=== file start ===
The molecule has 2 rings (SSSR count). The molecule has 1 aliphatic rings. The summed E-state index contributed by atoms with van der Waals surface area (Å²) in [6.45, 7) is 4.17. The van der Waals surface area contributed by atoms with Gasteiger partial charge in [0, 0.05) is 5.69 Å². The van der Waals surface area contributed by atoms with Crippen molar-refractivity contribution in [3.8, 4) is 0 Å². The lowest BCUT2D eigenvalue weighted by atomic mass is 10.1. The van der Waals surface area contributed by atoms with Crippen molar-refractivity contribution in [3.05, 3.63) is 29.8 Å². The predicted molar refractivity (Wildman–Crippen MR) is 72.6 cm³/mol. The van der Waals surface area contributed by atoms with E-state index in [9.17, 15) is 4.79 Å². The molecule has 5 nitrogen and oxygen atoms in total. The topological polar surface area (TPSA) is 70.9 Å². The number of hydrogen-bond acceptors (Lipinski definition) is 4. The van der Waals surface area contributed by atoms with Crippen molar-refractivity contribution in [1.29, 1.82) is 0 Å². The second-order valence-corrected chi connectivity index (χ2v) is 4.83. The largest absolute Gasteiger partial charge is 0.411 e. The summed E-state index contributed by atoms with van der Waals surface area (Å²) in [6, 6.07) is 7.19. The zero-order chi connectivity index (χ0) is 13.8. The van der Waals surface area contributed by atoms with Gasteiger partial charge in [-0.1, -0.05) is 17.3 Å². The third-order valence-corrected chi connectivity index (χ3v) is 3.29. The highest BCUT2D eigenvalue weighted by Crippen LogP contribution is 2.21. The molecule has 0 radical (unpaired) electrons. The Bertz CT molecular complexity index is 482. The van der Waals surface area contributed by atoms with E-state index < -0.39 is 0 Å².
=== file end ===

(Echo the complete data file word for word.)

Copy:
The molecule has 2 rings (SSSR count). The molecule has 1 aliphatic rings. The summed E-state index contributed by atoms with van der Waals surface area (Å²) in [6.45, 7) is 4.17. The van der Waals surface area contributed by atoms with Gasteiger partial charge in [0, 0.05) is 5.69 Å². The van der Waals surface area contributed by atoms with Crippen molar-refractivity contribution in [3.8, 4) is 0 Å². The lowest BCUT2D eigenvalue weighted by atomic mass is 10.1. The van der Waals surface area contributed by atoms with Crippen molar-refractivity contribution in [3.05, 3.63) is 29.8 Å². The predicted molar refractivity (Wildman–Crippen MR) is 72.6 cm³/mol. The van der Waals surface area contributed by atoms with E-state index in [9.17, 15) is 4.79 Å². The molecule has 5 nitrogen and oxygen atoms in total. The topological polar surface area (TPSA) is 70.9 Å². The number of hydrogen-bond acceptors (Lipinski definition) is 4. The van der Waals surface area contributed by atoms with Crippen molar-refractivity contribution in [1.29, 1.82) is 0 Å². The second-order valence-corrected chi connectivity index (χ2v) is 4.83. The largest absolute Gasteiger partial charge is 0.411 e. The summed E-state index contributed by atoms with van der Waals surface area (Å²) in [6, 6.07) is 7.19. The zero-order chi connectivity index (χ0) is 13.8. The van der Waals surface area contributed by atoms with Gasteiger partial charge in [-0.1, -0.05) is 17.3 Å². The third-order valence-corrected chi connectivity index (χ3v) is 3.29. The highest BCUT2D eigenvalue weighted by Crippen LogP contribution is 2.21. The molecule has 0 radical (unpaired) electrons. The Bertz CT molecular complexity index is 482. The van der Waals surface area contributed by atoms with E-state index < -0.39 is 0 Å².